PMRpro
PMRproAmbassador in reply to DorsetLady

I searched a post with the accurate title of the post - HU denied all knowledge!!! I spent ages looking for it the hard way to check it was correct too!

DorsetLady
DorsetLadyPMRGCAuk volunteer in reply to PMRpro

Pretty rubbish isn’t it - I tried this morning with the title of this post - and got all sorts of unrelated stuff!

PMRpro
PMRproAmbassador in reply to DorsetLady

Luckily google works rather better!!!!

PMRpro
PMRproAmbassador in reply to Constance13

Because there are so many - well over 21,000 in total and I think 3,000 or so of them are in the last 8 months. The search function on here doesn't work well for me and I know what I'm looking for - using google is far more productive. Believe me, on 2 forums we have tried all sorts of things to deal with the really repetitive questions but it just doesn't work. So the other forum had a section with collected posts on specific topics - it worked because of the layout of that forum but nothing like that here.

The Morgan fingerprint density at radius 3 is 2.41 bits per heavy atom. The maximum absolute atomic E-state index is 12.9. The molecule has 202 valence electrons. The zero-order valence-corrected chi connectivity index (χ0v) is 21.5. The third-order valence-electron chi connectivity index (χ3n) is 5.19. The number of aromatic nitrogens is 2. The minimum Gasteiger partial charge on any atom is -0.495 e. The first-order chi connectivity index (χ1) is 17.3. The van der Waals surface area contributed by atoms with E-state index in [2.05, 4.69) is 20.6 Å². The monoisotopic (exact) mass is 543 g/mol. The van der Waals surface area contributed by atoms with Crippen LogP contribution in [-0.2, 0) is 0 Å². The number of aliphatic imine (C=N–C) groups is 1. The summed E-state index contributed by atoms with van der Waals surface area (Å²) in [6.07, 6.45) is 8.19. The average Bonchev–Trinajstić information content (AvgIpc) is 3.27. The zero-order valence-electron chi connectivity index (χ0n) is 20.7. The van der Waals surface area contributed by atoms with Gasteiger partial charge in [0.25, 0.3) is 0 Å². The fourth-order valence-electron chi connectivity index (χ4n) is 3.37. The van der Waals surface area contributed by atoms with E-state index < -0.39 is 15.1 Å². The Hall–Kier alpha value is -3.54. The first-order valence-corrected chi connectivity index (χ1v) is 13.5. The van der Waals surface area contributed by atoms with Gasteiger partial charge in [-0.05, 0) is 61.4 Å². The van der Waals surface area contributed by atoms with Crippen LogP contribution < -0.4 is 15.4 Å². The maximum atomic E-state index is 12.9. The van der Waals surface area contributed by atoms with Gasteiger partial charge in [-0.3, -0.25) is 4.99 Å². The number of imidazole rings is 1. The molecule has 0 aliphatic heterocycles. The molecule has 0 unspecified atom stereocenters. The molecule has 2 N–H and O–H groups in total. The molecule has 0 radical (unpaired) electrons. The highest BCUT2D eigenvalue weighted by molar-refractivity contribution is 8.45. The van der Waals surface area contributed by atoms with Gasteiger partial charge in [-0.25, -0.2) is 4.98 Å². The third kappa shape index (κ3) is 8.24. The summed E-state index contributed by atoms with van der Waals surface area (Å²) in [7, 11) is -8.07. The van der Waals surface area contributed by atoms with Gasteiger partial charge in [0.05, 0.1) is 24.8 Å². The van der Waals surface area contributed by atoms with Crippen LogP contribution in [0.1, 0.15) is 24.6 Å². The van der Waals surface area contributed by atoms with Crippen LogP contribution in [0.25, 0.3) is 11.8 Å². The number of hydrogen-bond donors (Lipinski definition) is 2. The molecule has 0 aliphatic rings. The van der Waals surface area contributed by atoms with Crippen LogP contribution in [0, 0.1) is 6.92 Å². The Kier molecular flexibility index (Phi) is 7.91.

Constance13
Constance13 in reply to PMRpro

I stand "informed"!😂 I'm behind the times. I can't believe 3,000?!? You really didn't know what you'd started (with the four others) all those years ago. Where would we all be today without this forum??

PMRpro
PMRproAmbassador in reply to Constance13

Not me - I'm just a late-comer hanger-on ;) And even later here - I was already involved with 2 other forums and refused to take on another for quite a while.

Constance13
Constance13 in reply to PMRpro

I keep forgetting we were on a different forum originally.

Gaycreasey
Gaycreasey in reply to PMRpro